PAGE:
Thanks a lot for your new response. I think it should be another function (no Series) that do this kind of asymptotic expansions. There are some commands that the other CAS has and I wish Mathematica had (as probably there are various things of Mathematica that a user from the other CAS would want to his system!) but that's life. For example the function identify that appears in a recent question of Daniel Huber I think or the function convert that I really wish Mathematica had something similar. And if, you and Maxim pointed out an asymptotic series like this in the current thread is indeed a simple task for someone to do by the Series command, for something like the following what you would say convert(log(x)*BesselJ(0,x)/sin(x^2),MeijerG); (output is omitted) Dimitris / Andrzej Kozlowski : > This gives me an opportunity to write a few more words on asymptotic > expansions, including soem things that I used to know but forgot. > > There are in fact several concepts of defintions of "asymptotic > expansions". The most common defintion is that of an asymptotic-power > series, of the form > > f(x) = a[0] + a[1] x^(-1) + ... + a[n-1] x^(-n+1) + (a[n]+epsion[n] > [x]) x^-n > > where epsilon[n][x]->0 as x->0. > > This says that the difference between the sum of the first n-terms > of the expansion and the function f[x] can be made as small as > possible in comparison with 1/x^n when x is large enough. > > In the case of this kind of expansions we have a certain degree of > uniqueness: a given functions can have only one expansion for a given > range of values of x, but two different functions can have the same > asymptotic expansion. For example, the asymptotic expansion of > Exp[-x] > is > 0+0+..... so the asymptotic expansion of f[x] and f[x]+ Exp[-x] will > be the same (however, Mathematica, rather naturally will not give you > any expansion of Exp[-x] at Infinity - if it did it would have to > return 0). > > On the other hand, Exp[x], has not asymptotic expansion at all. > > Another common kind (about which I forgot but Maxim Rytin remembered) > is the case f[x]/g[x]. If f[x]/g[x] has an expansion of the above > kind then one says that > > f(x) = g[x] (a[0] + a[1] x + ... + a[n-1]/x^(n-1) + ...) > > is an asymptotic expansion of f. This is the kind of expansion that > the other CAS gave you and it has, in general, better properties than > the ones I considered. > > There are, however, much more general asymptotic expansions, which > is what i had in mind in my first replies to you. In fact, one can > expand functions in terms of essentially any given functions. I > think the most general "theory" of this kind was invented by Hoene- > Wronski but it has never been given a formal mathematical basis. The > subject is very complicated and obscure with many special techniques > and only very limited general theory. It does not seem to be suitable > for CAS. > > Now finally for your question. To tell the truth I do not know the > answer. When asked to expand a Bessel function at Infinity > Mathematica first produces messages about essential singularities > and then returns an expansion that looks like one of the expansions > you can see here > > http://functions.wolfram.com/BesselAiryStruveFunctions/BesselJ/06/02/02/ > > Probably the explanation is that in the case of well known special > functions like the Bessel functions someone has programmed > Mathematica to return these expansions while it makes no attempt to > find them in more general cases. But actually, it seems, the all that > the other CAS does is simply to also consider the case: > g[x]*(something that has a power series at infinity), where g[x] has > an essential singularity at Infinity. This kind of thing is simple > enough to do by oneself. > > Andrzej Kozlowski > > > > > > > > On 28 May 2007, at 13:59, dimitris wrote: > > > Hello. > > > > Hmmm! > > > >> Well, of course, Mathematica correctly does not expand your function > >> .as a power series about infinity because such an expansion does not > >> exist (or, if you prefer, is identically 0). Note that the > >> "assymtotic expansion" the other CAS gives you is into a power series > >> expansion: since after truncation it contains a factor Exp[-y u]. > > > > Because of applied mathematics background I may miss something > > fundamentally. > > So I apologize for it. > > > > Why for example Mathematica does expand BesselJ at infinity? > > There is an essential singularity there. > > > > Dimitris > > > > / Andrzej Kozlowski : > >> On 24 May 2007, at 19:23, dimitris wrote: > >> > >>> Sorry fellas if I ask something trivial > >>> but currently I can't find anything! > >>> > >>> In another CAS I took > >>> > >>> f:=asympt(exp(-y*sqrt(1+m^2*u^2)/m),u,5); > >>> > >>> / 2 1/2 2 2 1/2 2 2 > >>> | y (m ) y y (m ) (-6 m + y ) > >>> f := |1 - --------- + ------- - ---------------------- > >>> | 3 4 2 7 3 > >>> \ 2 m u 8 m u 48 m u > >>> > >>> 2 2 2 \ 2 1/2 > >>> y (-24 m + y ) 1 | / y (m ) u > >>> + ---------------- + O(----)| / exp(-----------) > >>> 8 4 5 | / m > >>> 384 m u u / > >>> > >>> ff:=simplify(convert(f,polynom)) assuming m>0; > >>> ff := 1/384*exp(- > >>> y*u)*(384*m^8*u^4-192*y*m^6*u^3+48*y^2*m^4*u^2 > >>> +48*y*m^4*u-8*y^3*m^2*u-24*y^2*m^2+y^4)/ > >>> m^8/u^4 > >>> > >>> In Mathematica I can't get the expansion in infinity > >>> > >>> In[113]:= Series[Exp[(-y)*(Sqrt[1 + m^2*u^2]/m)], {u, Infinity, 10}] > >>> Out[113]= E^(-((Sqrt[1 + m^2*u^2]*y)/m)) > >>> > >>> What do I miss here? > >>> > >>> Thanks > >>> Dimitris > >>> > >>> > >> > >> > >> Well, of course, Mathematica correctly does not expand your function > >> as a power series about infinity because such an expansion does not > >> exist (or, if you prefer, is identically 0). Note that the > >> "assymtotic expansion" the other CAS gives you is into a power series > >> expansion: since after truncation it contains a factor Exp[-y u]. > >> There are many such assymtotic expansions. I do not know how to use > >> Mathematica to get this particular one, but it is easy to get similar > >> ones. For example, here is one way to get an assymptotic expansion > >> pretty close to the one given by the other CAS: > >> > >> f[u_] = Simplify[ > >> Normal[Series[a^(Sqrt[m^2 + 1/u^2]/m), {u, Infinity, 10}]] /. > >> a -> Exp[(-y)*u], {m > 0, u > 0, y > 0}] > >> > >> (3840*u^9*m^10 - 1920*u^8*y*m^8 + 480*u^6*y*(u*y + 1)*m^6 - > >> 80*u^4*y*(u^2*y^2 + 3*u*y + 3)*m^4 + > >> 10*u^2*y*(u^3*y^3 + 6*u^2*y^2 + 15*u*y + 15)*m^2 - > >> y*(u^4*y^4 + 10*u^3*y^3 + 45*u^2*y^2 + 105*u*y + 105))/(E^ > >> (u*y) > >> *(3840* > >> m^10*u^9)) > >> > >> This looks a little more complicated than the expression given by the > >> other CAS (and is, of course, not equal to it) but they both give > >> good approximations of the original function at Infinity. You can > >> check it numerically as follows: > >> > >> g[u_] = 1/384* > >> Exp[-y* > >> u]*(384*m^8*u^4 - 192*y*m^6*u^3 + 48*y^2*m^4*u^2 + 48*y*m^4*u - > >> 8*y^3*m^2*u - 24*y^2*m^2 + y^4)/m^8/u^4; > >> > >> Let's choose some random values for m and y: > >> > >> m = Random[]; y = Random[]; > >> > >> then > >> > >> f[20000] // N > >> 5.318723018905205*10^-2317 > >> > >> g[20000] // N > >> 5.318723018905206*10^-2317 > >> > >> which are pretty close. For larger values they are even closer: > >> > >> f[200000] // N > >> 1.811911734460420*10^-23163 > >> > >> g[200000] // N > >> 1.811911734460420*10^-23163 > >> > >> Of course, as expected, the values are very close to zero. For the > >> function itself we get: > >> > >> N[Exp[(-y)*(Sqrt[1 + m^2*u^2]/m)] /. u -> 200000] > >> 1.81191173447088963591082`11.14761897993578*^-23163 > >> > >> Andrzej Kozlowski > > > >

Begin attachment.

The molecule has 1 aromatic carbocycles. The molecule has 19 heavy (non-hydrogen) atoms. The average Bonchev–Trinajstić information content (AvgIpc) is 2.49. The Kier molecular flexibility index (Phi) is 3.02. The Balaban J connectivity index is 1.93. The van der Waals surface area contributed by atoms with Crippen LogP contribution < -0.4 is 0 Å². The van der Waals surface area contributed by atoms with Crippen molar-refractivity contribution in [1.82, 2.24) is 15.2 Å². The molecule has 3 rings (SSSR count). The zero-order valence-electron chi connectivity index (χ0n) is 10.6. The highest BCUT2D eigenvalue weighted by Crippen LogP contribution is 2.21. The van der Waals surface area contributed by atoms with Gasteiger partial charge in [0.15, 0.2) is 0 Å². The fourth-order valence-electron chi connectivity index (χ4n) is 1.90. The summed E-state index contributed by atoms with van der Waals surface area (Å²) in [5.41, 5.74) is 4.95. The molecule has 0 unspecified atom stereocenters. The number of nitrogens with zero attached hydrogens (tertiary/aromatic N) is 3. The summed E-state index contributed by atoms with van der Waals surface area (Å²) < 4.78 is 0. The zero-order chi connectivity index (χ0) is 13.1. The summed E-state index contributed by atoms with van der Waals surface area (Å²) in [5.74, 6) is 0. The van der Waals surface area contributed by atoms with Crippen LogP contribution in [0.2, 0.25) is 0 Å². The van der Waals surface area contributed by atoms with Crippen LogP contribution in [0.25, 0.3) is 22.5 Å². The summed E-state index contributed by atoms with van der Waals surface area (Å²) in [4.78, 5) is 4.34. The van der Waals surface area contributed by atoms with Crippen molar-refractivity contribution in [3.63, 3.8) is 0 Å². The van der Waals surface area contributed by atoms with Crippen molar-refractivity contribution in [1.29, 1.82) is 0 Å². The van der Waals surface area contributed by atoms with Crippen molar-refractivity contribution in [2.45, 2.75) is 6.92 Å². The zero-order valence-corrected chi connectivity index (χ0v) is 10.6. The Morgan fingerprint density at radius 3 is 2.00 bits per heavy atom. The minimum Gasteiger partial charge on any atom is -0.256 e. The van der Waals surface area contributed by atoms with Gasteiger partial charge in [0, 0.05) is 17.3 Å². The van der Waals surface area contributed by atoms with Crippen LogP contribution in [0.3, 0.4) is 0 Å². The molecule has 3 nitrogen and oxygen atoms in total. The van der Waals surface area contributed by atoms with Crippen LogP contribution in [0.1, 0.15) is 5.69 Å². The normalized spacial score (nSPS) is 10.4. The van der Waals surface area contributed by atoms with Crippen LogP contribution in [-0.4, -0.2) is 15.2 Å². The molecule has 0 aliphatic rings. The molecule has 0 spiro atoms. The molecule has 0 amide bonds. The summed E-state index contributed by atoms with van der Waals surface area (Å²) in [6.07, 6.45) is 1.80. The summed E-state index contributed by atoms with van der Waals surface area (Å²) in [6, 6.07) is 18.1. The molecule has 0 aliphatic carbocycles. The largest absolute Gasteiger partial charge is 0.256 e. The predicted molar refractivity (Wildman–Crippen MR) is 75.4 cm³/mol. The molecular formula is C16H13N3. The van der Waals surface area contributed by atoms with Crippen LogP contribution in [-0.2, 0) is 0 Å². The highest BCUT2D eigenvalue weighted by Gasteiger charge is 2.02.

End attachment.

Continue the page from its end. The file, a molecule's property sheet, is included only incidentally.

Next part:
**Follow-Ups**:**Re: Re: asymptotics***From:*Andrzej Kozlowski <akoz@mimuw.edu.pl>

**References**:**asymptotics***From:*dimitris <dimmechan@yahoo.com>